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Details of Grant 

EPSRC Reference: EP/M021858/1
Title: Diophantine properties of Mahler's numbers
Principal Investigator: Zorin, Dr E
Other Investigators:
Researcher Co-Investigators:
Project Partners:
Department: Mathematics
Organisation: University of York
Scheme: First Grant - Revised 2009
Starts: 01 July 2015 Ends: 30 June 2017 Value (£): 93,505
EPSRC Research Topic Classifications:
Algebra & Geometry
EPSRC Industrial Sector Classifications:
Related Grants:
Panel History:
Panel DatePanel NameOutcome
03 Mar 2015 EPSRC Mathematics Prioritisation Panel March 2015 Announced
Summary on Grant Application Form
Diophantine approximation is a subfield of Number Theory which is mainly concerned with the quantitative aspects of approximation of real numbers by rational fractions. Today, the theory is deeply intertwined with other areas of mathematics such as ergodic theory, dynamical systems, fractal geometry, commutative algebra and algebraic geometry. It also has links to theoretical computer science and theory of differential equations. At the same time, Diophantine approximation continues to play a significant role in applications to real world problems including those arising from the rapidly developing areas of electronic communications, antenna design and signal processing.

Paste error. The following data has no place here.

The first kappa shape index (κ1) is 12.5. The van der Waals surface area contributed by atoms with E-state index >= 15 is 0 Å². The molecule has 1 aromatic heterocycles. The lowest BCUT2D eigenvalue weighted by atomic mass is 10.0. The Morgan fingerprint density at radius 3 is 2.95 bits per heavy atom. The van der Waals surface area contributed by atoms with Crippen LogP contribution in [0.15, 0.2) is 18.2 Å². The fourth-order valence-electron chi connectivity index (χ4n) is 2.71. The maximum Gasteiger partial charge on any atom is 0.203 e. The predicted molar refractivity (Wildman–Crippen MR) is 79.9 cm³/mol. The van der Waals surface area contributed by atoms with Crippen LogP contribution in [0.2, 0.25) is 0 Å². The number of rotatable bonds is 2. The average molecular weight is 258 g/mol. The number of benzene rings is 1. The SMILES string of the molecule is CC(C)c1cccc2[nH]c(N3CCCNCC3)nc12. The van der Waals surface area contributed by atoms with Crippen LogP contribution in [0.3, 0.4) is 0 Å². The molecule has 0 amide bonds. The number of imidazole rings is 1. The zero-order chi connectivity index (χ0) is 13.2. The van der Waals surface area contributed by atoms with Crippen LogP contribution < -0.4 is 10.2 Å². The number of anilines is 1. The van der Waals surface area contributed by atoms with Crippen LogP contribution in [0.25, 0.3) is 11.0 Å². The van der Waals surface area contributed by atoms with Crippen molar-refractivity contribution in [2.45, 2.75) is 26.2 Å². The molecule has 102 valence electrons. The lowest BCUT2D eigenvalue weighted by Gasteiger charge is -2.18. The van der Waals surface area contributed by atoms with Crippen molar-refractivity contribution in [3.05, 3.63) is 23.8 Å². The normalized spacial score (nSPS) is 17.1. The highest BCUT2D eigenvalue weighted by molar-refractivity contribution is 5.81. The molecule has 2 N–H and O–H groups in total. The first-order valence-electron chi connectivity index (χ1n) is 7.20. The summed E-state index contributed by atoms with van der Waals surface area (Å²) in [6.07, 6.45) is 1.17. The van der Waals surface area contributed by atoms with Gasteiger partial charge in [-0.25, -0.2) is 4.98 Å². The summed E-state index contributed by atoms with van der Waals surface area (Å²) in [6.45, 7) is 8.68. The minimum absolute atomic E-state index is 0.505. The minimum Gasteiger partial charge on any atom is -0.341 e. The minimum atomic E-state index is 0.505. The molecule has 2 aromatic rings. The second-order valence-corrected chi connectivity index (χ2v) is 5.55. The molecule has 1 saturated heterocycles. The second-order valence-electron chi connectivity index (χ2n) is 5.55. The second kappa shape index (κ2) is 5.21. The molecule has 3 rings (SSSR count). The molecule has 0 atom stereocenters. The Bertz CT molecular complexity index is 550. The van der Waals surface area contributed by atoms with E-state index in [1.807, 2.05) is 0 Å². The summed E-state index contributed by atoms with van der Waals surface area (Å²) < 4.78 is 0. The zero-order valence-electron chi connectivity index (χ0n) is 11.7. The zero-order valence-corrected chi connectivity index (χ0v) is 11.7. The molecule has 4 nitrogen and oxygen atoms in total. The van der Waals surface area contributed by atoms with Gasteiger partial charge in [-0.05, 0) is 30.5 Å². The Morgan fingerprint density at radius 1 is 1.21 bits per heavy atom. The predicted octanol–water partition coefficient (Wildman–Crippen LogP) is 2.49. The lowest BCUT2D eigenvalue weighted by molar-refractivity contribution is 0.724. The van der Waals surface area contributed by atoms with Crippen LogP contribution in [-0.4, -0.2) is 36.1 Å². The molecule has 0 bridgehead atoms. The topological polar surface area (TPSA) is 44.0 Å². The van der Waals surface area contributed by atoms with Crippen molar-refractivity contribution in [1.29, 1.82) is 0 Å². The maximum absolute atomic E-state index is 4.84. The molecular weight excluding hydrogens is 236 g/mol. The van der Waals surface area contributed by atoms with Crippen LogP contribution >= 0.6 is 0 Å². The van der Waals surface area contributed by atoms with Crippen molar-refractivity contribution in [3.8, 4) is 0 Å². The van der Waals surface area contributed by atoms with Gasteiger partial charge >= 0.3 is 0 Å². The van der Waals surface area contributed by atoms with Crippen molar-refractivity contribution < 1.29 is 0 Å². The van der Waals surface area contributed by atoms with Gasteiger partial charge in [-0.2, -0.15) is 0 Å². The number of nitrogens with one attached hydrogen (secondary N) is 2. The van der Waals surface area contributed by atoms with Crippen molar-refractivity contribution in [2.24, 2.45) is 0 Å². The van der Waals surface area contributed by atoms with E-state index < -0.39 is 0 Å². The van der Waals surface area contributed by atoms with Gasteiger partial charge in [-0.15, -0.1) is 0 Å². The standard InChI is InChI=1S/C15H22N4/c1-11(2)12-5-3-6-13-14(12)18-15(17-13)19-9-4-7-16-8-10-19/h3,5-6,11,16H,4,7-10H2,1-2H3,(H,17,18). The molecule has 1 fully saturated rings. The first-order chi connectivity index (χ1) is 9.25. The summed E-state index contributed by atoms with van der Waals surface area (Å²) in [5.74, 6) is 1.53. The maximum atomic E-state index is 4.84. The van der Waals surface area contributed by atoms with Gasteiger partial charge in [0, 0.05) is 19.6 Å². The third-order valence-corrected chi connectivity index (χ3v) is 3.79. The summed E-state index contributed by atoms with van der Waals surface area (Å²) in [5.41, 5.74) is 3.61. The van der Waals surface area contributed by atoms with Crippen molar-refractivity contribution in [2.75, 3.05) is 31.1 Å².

The main aim of this research project is to investigate Diophantine properties of generalized Mahler numbers. The project contains genuine aspects of interdisciplinarity via (i) the interaction between Diophantine approximation properties of automatic numbers and wireless communication, and (ii) the interaction between Mahler numbers and the long-standing Hartmanis-Stearns conjecture in computer science.

One of the main goals of the proposed research is to develop a general criterion that enables one to determine whether or not a given Mahler number is badly approximable or not. This goal is naturally connected to the task of determining the irrationality exponent of a given Mahler number. At present, the techniques available are rather limited and existing results are established on a case by case basis. A general criterion would be highly desirable. Recent publications discovered interesting possible approach to this problem, which still needs to be developed.

Continuing with the theme of irrationality exponent, another key goal of the research is to develop a general criterion that guarantees a given generalized Mahler number has a finite irrationality exponent. This avenue of research will be further extended to determine the class of generalized Mahler numbers that do not belong to the class U of Mahler's classification of real numbers.

Another aim of the proposed programme is a well-known conjecture that Mahler numbers are either rational or transcendental. This conjecture is important from the point of view of the general transcendence theory, and also because it has links to theoretical computer science. The proposed research will seek a complete resolution of this conjecture and indeed investigating its analogue for generalised Mahler numbers.

An important part of this project is to build upon the existing collaboration with engineers to find and solve theoretical questions emerging from signal processing. This is aimed to facilitate and accelerate the development of models favouring the emergence of new technologies in wireless communication.

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Organisation Website: http://www.york.ac.uk